The number of American law students who speak Chinese is increasing.  The number of American law students who can read Chinese is increasing as well, though that number is considerably less than those who can speak it.  The number of American law students who can read Chinese legal documents with anything approaching their ability to read those documents in English is exceedingly small.

So how does someone make the leap from being able to read general interest publications in Chinese to being able to read legal documents in Chinese?  I am constantly being asked this question and my answer is usually that they should try to take a legal Chinese course at their law school if it has one or otherwise, just learn Chinese legal terminology on the job.  They invariably then ask me if I can recommend a book to them and I would invariably say no.

Until now. Until China Law Reader.  China Law Reader is written by Lawrence Foster, a Professor of Law at the University of Hawaii, Tiffany Yajima a licensed lawyer who was formerly with AmCham in Shanghai, and Yan Lin, a Professor of Law at Jiaotong University in Shanghai. In its introduction, China Law Reader describes its purpose and its ideal reader as follows:

The primary purpose of the CLR is to introduce you to the language of Chinese law.  The ideal user is someone who has completed at least two years of Chinese language study and is now ready to read actual law-related Chinese language texts in order to learn the specialized language of Chinese law.

I completely agree.  If you already are able to read Chinese fairly well and you are going to be working with legal text, get the book.  Now.

 

 

 

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Photo of Dan Harris Dan Harris

Dan is a founder of Harris Bricken, an international law firm with lawyers in Los Angeles, Portland, San Francisco, Seattle, China and Spain.

He primarily represents companies doing business in emerging market countries, having spent years building and maintaining a global, professional network.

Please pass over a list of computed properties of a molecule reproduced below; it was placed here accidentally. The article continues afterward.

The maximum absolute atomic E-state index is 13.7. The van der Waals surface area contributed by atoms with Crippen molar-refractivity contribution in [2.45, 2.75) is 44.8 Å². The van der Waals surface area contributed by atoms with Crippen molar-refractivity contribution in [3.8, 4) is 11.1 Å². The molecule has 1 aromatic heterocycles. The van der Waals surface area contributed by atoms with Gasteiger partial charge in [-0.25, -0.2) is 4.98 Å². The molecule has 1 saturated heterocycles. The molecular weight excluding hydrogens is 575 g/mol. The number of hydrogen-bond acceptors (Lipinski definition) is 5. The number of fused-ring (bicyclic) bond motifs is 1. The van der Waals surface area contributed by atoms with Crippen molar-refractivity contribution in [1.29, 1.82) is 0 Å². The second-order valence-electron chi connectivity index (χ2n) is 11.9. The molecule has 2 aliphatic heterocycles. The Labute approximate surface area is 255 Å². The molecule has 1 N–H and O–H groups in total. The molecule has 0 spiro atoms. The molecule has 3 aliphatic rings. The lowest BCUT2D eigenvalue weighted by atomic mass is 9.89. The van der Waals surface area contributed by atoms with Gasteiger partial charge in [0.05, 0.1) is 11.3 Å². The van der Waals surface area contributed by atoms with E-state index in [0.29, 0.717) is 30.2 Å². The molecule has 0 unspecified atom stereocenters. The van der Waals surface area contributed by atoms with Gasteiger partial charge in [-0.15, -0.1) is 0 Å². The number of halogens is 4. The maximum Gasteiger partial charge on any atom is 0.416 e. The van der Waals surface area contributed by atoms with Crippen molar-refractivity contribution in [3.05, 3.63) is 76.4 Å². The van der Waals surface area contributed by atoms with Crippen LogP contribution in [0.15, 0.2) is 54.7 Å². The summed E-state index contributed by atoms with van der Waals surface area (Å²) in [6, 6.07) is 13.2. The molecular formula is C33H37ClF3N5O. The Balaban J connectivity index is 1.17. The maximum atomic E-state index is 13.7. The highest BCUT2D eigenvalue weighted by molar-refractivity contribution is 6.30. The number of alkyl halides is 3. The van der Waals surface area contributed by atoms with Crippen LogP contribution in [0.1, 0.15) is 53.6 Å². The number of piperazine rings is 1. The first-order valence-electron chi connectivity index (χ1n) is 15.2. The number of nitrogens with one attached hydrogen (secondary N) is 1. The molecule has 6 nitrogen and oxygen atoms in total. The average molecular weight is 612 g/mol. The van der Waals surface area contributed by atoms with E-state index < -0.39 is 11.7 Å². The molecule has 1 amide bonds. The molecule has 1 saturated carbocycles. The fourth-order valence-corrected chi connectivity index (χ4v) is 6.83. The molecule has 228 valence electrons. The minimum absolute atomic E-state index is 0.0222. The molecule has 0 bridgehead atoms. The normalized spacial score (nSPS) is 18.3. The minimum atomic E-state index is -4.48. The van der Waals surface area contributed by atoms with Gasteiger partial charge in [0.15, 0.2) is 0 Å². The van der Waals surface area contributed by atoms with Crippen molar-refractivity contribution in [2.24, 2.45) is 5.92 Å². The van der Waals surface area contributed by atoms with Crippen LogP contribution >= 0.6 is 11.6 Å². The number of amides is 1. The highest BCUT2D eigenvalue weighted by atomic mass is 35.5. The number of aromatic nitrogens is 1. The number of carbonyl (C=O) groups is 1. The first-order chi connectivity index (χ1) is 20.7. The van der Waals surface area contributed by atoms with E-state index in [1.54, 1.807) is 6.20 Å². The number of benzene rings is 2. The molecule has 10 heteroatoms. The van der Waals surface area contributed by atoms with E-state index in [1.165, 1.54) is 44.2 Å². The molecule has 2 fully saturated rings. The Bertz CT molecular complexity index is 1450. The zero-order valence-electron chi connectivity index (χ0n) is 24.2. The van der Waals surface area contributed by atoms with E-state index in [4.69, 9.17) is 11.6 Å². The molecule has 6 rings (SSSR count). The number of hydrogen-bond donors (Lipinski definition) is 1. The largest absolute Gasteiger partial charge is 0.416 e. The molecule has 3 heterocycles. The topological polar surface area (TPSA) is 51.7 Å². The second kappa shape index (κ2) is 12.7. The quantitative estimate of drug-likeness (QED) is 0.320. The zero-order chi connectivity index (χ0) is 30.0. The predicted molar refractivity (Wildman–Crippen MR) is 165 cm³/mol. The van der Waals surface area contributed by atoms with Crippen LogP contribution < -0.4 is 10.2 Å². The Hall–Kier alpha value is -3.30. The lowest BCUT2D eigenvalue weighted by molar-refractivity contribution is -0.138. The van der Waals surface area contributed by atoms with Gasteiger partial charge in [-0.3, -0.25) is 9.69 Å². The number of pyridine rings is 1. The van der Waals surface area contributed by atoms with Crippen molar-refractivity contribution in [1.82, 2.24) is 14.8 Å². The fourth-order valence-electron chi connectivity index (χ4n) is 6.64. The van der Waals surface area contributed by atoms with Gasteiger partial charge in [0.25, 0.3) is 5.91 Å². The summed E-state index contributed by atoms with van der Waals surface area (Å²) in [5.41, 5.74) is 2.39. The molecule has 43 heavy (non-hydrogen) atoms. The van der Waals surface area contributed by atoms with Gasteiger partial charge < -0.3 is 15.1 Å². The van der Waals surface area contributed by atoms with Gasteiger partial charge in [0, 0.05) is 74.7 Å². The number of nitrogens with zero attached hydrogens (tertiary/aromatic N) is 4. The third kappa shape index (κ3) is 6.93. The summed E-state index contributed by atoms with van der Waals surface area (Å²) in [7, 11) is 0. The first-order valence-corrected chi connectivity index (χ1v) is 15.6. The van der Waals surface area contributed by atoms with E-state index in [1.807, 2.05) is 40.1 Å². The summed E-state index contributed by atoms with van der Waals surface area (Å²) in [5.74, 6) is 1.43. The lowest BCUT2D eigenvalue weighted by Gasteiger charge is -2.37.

Dan is a founder of Harris Bricken, an international law firm with lawyers in Los Angeles, Portland, San Francisco, Seattle, China and Spain.

He primarily represents companies doing business in emerging market countries, having spent years building and maintaining a global, professional network.  His work has been as varied as securing the release of two improperly held helicopters in Papua New Guinea, setting up a legal framework to move slag from Canada to Poland’s interior, overseeing hundreds of litigation and arbitration matters in Korea, helping someone avoid terrorism charges in Japan, and seizing fish product in China to collect on a debt.

He was named as one of only three Washington State Amazing Lawyers in International Law, is AV rated by Martindale-Hubbell Law Directory (its highest rating), is rated 10.0 by AVVO.com (also its highest rating), and is a recognized SuperLawyer.

Dan is a frequent writer and public speaker on doing business in Asia and constantly travels between the United States and Asia. He most commonly speaks on China law issues and is the lead writer of the award winning China Law Blog. Forbes Magazine, Fortune Magazine, the Wall Street Journal, Investors Business Daily, Business Week, The National Law Journal, The Washington Post, The ABA Journal, The Economist, Newsweek, NPR, The New York Times and Inside Counsel have all interviewed Dan regarding various aspects of his international law practice.

Dan is licensed in Washington, Illinois, and Alaska.

In tandem with the international law team at his firm, Dan focuses on setting up/registering companies overseas (via WFOEs, Rep Offices or Joint Ventures), drafting international contracts (NDAs, OEM Agreements, licensing, distribution, etc.), protecting IP (trademarks, trade secrets, copyrights and patents), and overseeing M&A transactions.